In spite of a year-long ban on many foreign food imports announced recently by the Russian Government, Russians will still be able to enjoy olive oils from popular origins like Greece, Spain and Italy, sources say.
The ban, which was ordered by President Vladimir Putin in response to sanctions related to the conflict in Ukraine, covers 52 categories of imported products from the U.S., Europe, Norway, Canada and Australia, including meat, fish, milk, dairy products, and many processed foods. Olive oil, however, was spared from the blacklist, along with wine and coffee among others.
Speaking in value terms, over 40 percent of Russia’s food is currently imported, according to The Financial Times. The country is considered highly dependent on goods from abroad, importing $30 billion worth of food per year from countries outside the Soviet Union. A combined revenue of between US$8.6 and 9.5 billion is expect to be lost as a direct result of the ban.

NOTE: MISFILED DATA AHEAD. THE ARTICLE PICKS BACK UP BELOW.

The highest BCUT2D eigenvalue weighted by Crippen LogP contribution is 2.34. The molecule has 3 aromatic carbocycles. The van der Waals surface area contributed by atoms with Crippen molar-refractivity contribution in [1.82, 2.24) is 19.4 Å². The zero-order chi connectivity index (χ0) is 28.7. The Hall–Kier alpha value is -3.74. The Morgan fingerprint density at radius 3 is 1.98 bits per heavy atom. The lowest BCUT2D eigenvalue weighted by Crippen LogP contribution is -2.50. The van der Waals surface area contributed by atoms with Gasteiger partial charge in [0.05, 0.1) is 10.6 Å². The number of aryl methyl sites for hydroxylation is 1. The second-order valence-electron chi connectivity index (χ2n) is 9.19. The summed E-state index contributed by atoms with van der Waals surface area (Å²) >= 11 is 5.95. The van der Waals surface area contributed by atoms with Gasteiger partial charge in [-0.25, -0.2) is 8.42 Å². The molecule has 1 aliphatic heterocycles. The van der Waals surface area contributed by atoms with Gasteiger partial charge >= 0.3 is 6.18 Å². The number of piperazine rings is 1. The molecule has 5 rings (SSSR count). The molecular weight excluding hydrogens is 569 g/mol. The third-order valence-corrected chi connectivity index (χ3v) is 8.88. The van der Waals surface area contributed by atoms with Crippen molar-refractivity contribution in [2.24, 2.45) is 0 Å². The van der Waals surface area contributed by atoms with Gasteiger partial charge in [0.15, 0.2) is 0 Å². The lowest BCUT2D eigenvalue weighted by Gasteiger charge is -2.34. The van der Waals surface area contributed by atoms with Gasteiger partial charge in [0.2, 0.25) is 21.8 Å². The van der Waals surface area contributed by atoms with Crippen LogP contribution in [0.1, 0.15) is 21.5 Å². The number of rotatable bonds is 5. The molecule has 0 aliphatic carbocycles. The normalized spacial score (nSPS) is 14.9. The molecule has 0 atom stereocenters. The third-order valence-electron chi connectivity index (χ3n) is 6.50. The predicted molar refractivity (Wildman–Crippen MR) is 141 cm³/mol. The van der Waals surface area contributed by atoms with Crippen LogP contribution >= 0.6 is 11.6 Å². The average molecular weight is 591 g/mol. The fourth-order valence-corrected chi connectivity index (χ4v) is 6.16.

The European Commission has responded, saying, “This announcement is clearly politically motivated. The Commission will assess the measures in question as soon as we have more information as to their full content and extent.”
The Commission’s negative views regarding the ban were shared by the majority of European leaders, though the decision will certainly not affect all EU countries equally. Norway and Poland, for instance, are expected to be hit the hardest by the ban, given that these countries each exported over $1 billion in now-banned produce to Russia last year.
Fernando Miranda, Spain’s general director of Productions and Agricultural Markets, estimated that the losses for Europe’s top olive oil supplier would be “limited” given that Spain’s main market is the European Union where it exports 76 percent of its agriculture products, with Russia representing less than 2 percent. Nonetheless Spain still falls within the top ten countries expect to lose the most from the ban. Italy, meanwhile, stands to lose US$285 million and Greece could see US$233 million in losses.